August 23, 2009
WOLF CREEK HERITAGE MUSEUM NOTES
by Virginia Scott
This week was quiet with several of us committed to family matters including me. I want to thank LaVaun Kraft for working for me while I go on museum meetings and accompany husbands to appointments. It truly takes a village to keep the museum open for our visitors.
The museum staff is taking a field trip this week and I will have a full report next week. It has been a long time since the group has ventured to other museums to visit and learn from other groups so it should be full.
Remember to sign up as a representative from your town for our book on Lipscomb County. We need representatives for all areas.
Here are four historical tidbits from Texas History that happened in August.
Today is Tomorrow's history so make it interesting.
- August 14 - the first newspaper, the Nacogdoches Texas Republican was printed by Eli Harris . He printed the paper for the Hames Long expedition with content on the military ad political operations going on in that quarter. The paper only published four issues.
- August 17 - Black Jack Ketchum is captured in New Mexico. Thomas Edward (Black Jack) Ketchum and his brother Sam were members of a gang of outlaws that terrorized Arizona, New Mexico, and West Texas. Tom tried singlehandedly to rob a train previously attempted by his brother Sam ( he was wounded )and he ,too, was wounded by the conductor and picked up from beside the tracks the next day. He was sentenced to death and was hung at Clayton, New Mexico on April 26,1901. It is theorized that Black Jack Ketchum may have inherited the nickname and reputation of Will "Black Jack" Christian.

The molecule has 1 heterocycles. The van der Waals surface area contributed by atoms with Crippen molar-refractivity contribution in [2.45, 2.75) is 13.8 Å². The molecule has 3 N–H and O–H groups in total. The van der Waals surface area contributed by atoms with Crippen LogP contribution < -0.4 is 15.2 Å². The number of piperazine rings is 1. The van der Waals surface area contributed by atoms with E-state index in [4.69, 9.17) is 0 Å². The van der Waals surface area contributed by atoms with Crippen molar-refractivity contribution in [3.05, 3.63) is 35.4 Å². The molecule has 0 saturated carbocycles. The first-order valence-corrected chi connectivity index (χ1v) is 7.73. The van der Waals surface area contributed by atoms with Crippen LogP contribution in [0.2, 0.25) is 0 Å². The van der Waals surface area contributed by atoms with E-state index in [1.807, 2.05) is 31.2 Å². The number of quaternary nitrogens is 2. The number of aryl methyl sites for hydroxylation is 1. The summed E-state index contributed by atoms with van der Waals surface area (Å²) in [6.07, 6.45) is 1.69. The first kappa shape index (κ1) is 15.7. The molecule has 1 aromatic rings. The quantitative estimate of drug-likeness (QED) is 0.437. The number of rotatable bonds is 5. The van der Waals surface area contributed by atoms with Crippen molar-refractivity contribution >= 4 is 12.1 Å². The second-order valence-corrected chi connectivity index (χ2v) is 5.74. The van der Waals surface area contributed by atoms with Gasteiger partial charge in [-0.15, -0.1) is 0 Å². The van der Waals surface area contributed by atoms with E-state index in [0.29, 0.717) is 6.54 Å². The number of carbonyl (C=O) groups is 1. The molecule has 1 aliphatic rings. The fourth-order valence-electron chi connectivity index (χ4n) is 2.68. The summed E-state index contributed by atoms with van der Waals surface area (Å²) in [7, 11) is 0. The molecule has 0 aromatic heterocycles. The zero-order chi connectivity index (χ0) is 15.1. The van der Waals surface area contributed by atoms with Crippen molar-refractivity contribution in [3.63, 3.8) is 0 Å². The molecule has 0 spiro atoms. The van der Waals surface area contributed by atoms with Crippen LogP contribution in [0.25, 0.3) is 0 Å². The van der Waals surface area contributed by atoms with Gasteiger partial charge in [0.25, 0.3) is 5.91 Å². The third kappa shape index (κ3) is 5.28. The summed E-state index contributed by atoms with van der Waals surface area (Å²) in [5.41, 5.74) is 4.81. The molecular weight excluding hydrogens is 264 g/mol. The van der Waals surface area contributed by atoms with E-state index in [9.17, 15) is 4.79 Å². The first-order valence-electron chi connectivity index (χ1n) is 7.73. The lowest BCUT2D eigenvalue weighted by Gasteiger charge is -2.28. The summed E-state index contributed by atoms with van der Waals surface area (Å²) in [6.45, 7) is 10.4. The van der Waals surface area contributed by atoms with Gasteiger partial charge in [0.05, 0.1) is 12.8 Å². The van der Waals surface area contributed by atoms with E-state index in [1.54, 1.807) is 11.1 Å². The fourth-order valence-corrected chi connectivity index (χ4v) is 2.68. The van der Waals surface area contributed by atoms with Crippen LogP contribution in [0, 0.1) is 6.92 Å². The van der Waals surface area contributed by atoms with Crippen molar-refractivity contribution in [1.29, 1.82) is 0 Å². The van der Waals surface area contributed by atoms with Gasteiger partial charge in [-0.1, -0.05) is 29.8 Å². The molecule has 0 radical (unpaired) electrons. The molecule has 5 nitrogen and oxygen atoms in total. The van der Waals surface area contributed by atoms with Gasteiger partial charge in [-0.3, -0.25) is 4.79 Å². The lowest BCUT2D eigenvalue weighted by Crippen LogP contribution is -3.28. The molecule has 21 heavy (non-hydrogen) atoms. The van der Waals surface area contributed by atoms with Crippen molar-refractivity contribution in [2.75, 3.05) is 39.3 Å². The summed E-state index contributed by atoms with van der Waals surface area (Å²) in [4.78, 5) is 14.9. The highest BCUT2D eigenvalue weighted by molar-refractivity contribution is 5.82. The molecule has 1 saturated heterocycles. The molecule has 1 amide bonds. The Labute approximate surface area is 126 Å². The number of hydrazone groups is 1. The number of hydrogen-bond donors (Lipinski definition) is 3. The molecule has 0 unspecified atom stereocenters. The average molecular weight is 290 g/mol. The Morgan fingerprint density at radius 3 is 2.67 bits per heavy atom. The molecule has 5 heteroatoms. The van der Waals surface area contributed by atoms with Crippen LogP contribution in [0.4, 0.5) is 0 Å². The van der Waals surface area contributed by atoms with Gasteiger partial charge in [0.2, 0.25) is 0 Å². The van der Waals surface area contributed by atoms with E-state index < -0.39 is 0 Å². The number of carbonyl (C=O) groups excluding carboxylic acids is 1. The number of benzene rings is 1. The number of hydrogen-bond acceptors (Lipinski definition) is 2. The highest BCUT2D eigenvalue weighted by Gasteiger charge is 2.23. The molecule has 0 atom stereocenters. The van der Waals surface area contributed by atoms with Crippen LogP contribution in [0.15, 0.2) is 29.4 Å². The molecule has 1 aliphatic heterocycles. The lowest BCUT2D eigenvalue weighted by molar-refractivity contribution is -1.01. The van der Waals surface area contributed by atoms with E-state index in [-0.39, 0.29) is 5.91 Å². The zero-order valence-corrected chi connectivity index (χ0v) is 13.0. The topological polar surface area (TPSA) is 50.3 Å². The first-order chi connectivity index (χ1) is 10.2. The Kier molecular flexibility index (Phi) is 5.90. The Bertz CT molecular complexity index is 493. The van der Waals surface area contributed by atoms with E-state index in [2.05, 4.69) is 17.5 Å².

- August 19 - Four Apache chiefs, accompanied by numerous followers, buried a hatchet along with other weapons in a peace ceremony in San Antonio. The ceremony signified the Apaches' acceptance of Christian conversion in exchange for Spanish protection from Comanche rainds, which had decimated the Apache population.
- August 20 - President Andrew Johnson, declaring that "the insurrection in the State of Texas has been completely and everywhere suppressed and ended," officially ended the Civil War by issuing a proclamation of peace between the United States and Texas. Johnson had declared a state of peace between the U.S. and the other ten Confederate states on April 2, 1866. The last land battle of the Civil War took place at Palmito Ranch near Brownsville on May 13, 1865, more than a month after Robert E. Lee surrendered at Appomattox Courthouse.